Statue of the Goddess Bast
Egyptian, Classical, Ancient Near Eastern Art
Bronze, gold, electrum
7 1/4 x 2 1/4 x 1 11/16 in. (18.4 x 5.7 x 4.3 cm) (show scale)
This item is not on view
Charles Edwin Wilbour Fund
You may download and use Brooklyn Museum images of this three-dimensional work in accordance with a Creative Commons license
. Fair use, as understood under the United States Copyright Act, may also apply.
Please include caption information from this page and credit the Brooklyn Museum. If you need a high resolution file, please fill out our online application form
For further information about copyright, we recommend resources at the United States Library of Congress
, Cornell University
, Copyright and Cultural Institutions: Guidelines for U.S. Libraries, Archives, and Museums
, and Copyright Watch
For more information about the Museum's rights project, including how rights types are assigned, please see our blog posts on copyright
If you have any information regarding this work and rights to it, please contact email@example.com
Egyptian. Statue of the Goddess Bast, 664-332 B.C.E. Bronze, gold, electrum, 7 1/4 x 2 1/4 x 1 11/16 in. (18.4 x 5.7 x 4.3 cm). Brooklyn Museum, Charles Edwin Wilbour Fund, 37.269E. Creative Commons-BY (Photo: Brooklyn Museum, 37.269E_front.jpg)
front, 37.269E_front.jpg. Brooklyn Museum photograph, 2004
"CUR" at the beginning of an image file name means that the image was created by a curatorial staff member. These study images may be digital point-and-shoot photographs, when we don\'t yet have high-quality studio photography, or they may be scans of older negatives, slides, or photographic prints, providing historical documentation of the object.
Solid cast bronze statuette of goddess standing with feet together in small base. She wears a full-length, close-fitting garment. The sleeves end at her mid-upper arms and are extended (cape-like) from body of garment. Her right arm is held straight at her side with fingers extended. Left arm is bent at elbow; hand is held flat to chest below breasts. Against her hand and chest is pressed an amuletic head of a goddess (Sakhmet?), with lappet wig, plumes and shield collar. The main figure wears a broad collar necklace and her ears are pieced (right ear lobe missing). She wears a short curled Nubian wig with side-lock (or ribbon) which falls behind her right shoulder. The base of her crown (with transverse bar) is preserved through headdress (of another material?) is missing. It is possible that she wore an uraeus but her forehead and the forepart of her wig is scarred by an irregular rectangular “cut-out”. Her round face is considerably mutilated: the nose is missing and the lips seem to be rubbed down. The eyes show silver or electrum corneas and blackened irises (see condition below). There is negative space between her sidelock and right shoulder; between her elbows and waist and between her feet.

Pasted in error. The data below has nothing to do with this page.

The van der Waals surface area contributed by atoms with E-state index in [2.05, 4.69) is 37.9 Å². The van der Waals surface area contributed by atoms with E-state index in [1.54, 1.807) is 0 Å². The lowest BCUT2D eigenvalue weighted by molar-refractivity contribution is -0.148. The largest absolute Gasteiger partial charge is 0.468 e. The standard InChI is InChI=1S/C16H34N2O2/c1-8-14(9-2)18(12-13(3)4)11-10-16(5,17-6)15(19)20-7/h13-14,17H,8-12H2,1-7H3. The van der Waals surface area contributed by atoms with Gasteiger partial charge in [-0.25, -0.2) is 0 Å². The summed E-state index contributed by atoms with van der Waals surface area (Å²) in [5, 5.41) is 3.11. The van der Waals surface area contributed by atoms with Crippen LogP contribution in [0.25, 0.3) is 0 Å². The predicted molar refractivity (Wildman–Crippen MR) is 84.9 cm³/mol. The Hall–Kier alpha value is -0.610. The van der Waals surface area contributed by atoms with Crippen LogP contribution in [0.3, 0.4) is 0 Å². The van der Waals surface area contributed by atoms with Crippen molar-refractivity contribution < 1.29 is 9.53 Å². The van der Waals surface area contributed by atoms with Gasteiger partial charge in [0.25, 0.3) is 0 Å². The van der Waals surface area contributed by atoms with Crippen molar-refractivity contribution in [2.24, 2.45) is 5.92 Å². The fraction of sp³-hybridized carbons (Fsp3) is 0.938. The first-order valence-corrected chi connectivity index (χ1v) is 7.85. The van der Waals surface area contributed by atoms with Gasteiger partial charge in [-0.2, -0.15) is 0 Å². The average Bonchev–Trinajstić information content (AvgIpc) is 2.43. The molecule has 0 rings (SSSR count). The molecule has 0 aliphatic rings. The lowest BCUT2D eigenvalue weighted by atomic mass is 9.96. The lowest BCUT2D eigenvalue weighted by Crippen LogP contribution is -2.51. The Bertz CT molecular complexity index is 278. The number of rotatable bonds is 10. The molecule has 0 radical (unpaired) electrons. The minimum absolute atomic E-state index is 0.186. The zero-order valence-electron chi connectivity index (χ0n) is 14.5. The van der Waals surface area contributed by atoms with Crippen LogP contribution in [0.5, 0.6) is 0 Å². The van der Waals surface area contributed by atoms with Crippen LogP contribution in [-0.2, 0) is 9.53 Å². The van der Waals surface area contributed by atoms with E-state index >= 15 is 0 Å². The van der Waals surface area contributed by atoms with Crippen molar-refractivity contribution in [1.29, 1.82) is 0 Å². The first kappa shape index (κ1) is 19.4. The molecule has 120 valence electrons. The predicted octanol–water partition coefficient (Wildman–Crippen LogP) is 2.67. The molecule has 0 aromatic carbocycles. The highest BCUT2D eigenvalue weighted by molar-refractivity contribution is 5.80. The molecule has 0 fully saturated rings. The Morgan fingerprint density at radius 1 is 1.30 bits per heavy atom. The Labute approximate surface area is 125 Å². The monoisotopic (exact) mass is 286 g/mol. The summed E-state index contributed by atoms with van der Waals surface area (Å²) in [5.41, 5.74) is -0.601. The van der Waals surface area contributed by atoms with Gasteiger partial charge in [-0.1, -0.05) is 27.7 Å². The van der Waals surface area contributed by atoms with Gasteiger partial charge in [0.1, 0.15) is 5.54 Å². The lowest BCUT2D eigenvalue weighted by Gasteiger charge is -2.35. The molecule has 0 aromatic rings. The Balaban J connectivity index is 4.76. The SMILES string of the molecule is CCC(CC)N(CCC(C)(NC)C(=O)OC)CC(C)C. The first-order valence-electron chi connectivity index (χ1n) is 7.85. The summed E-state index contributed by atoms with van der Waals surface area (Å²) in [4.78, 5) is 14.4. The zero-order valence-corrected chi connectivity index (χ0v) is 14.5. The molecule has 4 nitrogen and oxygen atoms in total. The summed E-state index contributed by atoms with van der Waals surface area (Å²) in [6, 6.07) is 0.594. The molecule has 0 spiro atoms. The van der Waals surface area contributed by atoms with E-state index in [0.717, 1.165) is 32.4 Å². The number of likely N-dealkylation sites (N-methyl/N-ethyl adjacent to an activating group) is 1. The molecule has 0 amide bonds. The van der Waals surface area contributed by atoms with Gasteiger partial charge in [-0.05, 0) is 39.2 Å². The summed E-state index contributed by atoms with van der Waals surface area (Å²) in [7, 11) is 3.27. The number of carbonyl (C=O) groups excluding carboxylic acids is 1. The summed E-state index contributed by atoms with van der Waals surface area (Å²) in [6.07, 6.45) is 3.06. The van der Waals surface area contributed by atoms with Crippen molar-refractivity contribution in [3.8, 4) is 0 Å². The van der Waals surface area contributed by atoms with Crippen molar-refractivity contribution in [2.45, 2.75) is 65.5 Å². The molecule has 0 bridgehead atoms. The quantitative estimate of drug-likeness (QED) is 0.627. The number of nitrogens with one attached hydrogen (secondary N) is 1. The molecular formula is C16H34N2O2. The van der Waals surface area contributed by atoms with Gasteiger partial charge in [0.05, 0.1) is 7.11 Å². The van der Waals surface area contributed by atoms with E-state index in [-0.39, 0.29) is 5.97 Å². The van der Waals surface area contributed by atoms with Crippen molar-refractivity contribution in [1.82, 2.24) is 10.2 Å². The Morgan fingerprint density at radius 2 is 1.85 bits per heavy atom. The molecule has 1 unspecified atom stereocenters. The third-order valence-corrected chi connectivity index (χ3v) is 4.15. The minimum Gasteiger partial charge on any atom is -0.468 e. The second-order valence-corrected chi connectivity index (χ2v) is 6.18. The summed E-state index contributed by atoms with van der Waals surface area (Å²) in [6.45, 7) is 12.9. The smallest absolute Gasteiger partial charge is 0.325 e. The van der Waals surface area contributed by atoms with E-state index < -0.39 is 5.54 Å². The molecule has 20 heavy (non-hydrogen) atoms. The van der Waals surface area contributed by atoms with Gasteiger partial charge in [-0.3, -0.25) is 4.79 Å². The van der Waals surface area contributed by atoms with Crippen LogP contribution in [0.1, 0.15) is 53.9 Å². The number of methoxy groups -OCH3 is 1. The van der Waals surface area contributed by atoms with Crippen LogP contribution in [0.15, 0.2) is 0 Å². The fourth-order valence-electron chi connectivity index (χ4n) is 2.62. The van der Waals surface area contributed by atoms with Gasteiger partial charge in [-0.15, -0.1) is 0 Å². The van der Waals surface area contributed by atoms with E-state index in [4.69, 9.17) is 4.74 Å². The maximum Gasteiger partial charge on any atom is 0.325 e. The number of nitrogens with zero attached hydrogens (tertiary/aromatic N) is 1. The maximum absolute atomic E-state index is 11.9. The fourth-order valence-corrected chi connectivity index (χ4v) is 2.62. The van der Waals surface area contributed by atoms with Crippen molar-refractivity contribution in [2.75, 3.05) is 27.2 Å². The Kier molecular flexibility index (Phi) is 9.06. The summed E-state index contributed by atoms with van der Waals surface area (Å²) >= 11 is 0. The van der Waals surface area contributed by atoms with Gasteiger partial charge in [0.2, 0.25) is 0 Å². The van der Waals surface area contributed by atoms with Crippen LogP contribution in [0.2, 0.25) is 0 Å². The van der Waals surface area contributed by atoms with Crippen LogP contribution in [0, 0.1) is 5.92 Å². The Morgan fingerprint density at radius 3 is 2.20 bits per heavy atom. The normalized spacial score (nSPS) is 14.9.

Condition: Surface dark and generally smooth, badly affected by disease. Color now dull brown with a gleam of golden brown here and there - especially on necklace. Crown missing. Face and wig abraided.Small chunk missing from right arm below sleeve. Left arm also bruised near elbow. Pock mark on left cheek and on plume of amulet. The “aegis” had a headdress of tall feathers (?). Face completely worn. The face shows a repair on one cheek, perhaps original and rendered necessary by a flaw in the cast. Had earring and inlaid eyes. Nose flattened. The tang has been broken off.
A solid casting. One piece cast of good material and workmanship. The eyes are somewhat unusual in technic and rather casually executed. Gold was hammered in for the lids and iris and that was gouged out to receive electrum for the corneas. The casting was a very good one has been roughly handled and bronze disease has injured its surface. Gap on forehead shows hammer marks under the surface or possibly the piece (once had its) surface forced in.
Not every record you will find here is complete. More information is available for some works than for others, and some entries have been updated more recently. Records are frequently reviewed and revised, and we welcome
any additional information you might have.